Models for surgical planning.

The field of neurosurgery has experienced significant advancements as a result of 3D printing. This is not surprising given that most of the surgical procedures and corresponding pathologies that neurosurgeons encounter are exquisitely complex, involving intricate, minute anatomical structures, that cannot always be sufficiently appreciated via two-dimensional multi-planar imaging. Although diagnostic imaging has indeed evolved from 2D renderings, these images are still viewed on a flat 2D computer screen. This makes interpretations related to depth difficult, forcing a surgeon to mentally construct complicated vasculature.

Accurate 3D models of patient-specific anatomy enable visualization of anatomical structures from different angles and also facilitate procedural skills practice. The latter is particularly important in the field of neurosurgery, due to the high-stakes nature of procedures within this specialty, and the otherwise slow, step-wise accumulation of operative skill when working with real patients. In addition to surgical planning and procedure simulation, 3D models have contributed to the development of customizable, patient-specific neurosurgical implants and prosthetic devices.

Recent publications have described a vast array of applications for 3D printing in several subspecialties of neurosurgery. These areas include cerebrovascular, neuro-oncologic, spinal, functional and endoscopic neurosurgery. Clinical applications include the treatment of pathologic cerebral vasculature, brain tumors, spinal cord conditions, treatment-resistant neurological disorders, and remotely located pathology, respectively. Each of these fields has uniquely harnessed 3D printing to advance surgical planning, training, and treatment for improved patient outcomes.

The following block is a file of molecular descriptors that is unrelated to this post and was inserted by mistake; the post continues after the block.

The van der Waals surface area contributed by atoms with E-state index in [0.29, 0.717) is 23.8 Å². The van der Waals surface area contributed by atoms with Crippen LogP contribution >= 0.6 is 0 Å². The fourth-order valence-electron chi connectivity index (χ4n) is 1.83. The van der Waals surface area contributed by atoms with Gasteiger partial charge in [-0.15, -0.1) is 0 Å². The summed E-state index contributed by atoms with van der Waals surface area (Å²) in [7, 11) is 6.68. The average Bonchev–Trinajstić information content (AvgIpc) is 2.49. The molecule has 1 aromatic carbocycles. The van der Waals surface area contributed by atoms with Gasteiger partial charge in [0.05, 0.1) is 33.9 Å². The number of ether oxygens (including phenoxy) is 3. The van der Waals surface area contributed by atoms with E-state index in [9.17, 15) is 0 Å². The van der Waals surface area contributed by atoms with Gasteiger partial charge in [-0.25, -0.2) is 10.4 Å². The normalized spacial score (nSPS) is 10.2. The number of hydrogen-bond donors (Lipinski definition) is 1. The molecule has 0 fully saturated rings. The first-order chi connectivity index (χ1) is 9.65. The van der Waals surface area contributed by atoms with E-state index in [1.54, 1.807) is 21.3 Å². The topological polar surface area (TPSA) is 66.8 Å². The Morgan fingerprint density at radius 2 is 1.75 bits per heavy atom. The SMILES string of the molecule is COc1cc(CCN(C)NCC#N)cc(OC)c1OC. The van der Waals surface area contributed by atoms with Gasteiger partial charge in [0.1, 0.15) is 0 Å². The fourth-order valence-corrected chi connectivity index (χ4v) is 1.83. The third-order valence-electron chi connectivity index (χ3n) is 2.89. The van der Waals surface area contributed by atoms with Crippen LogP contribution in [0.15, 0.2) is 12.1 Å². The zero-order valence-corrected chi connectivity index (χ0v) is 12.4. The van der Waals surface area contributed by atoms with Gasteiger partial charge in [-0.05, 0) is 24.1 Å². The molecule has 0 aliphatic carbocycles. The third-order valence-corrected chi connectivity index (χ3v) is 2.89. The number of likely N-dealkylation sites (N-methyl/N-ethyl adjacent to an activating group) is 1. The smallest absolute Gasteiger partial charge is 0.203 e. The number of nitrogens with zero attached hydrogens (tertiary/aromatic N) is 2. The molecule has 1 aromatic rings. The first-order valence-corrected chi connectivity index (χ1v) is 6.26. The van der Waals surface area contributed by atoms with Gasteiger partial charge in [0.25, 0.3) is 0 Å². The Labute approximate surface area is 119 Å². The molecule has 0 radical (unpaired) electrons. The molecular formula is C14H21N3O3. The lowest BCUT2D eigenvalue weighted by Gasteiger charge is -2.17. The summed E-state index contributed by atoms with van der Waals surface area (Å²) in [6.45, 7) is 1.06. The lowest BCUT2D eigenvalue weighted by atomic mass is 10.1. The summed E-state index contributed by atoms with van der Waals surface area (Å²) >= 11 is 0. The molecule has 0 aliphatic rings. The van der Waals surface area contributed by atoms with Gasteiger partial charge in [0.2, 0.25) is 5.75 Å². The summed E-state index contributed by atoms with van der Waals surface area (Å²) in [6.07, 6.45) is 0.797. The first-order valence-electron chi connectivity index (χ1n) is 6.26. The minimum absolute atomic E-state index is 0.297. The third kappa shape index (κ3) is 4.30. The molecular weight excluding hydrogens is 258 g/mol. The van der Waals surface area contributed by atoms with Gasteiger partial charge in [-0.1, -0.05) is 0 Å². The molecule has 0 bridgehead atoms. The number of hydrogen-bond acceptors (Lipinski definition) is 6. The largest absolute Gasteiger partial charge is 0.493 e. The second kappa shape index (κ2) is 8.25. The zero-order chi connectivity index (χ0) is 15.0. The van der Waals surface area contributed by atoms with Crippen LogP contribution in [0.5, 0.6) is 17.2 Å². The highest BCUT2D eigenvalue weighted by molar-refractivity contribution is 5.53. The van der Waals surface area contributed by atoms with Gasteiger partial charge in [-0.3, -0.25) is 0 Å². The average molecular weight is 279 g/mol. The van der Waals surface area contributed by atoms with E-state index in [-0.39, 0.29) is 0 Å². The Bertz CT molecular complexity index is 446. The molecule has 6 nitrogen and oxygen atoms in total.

The first section of the present review will provide an overview of the literature that has been published since Randazzo and associates’ 2016 systematic review on the use of 3D printed patient-specific models for presurgical planning and physician education. The second section will then look at how some of the themes identified in the literature are at work in presurgical planning and training simulation at the Jacobs Institute/Gates Vascular Institute (JI/GVI) in Buffalo, New York. The review will conclude with some hypotheses for the future role of 3D printing in neurosurgery that can be made based on the recent literature and 3D printing practices at the JI/GVI.

3D printed presurgical medical model.

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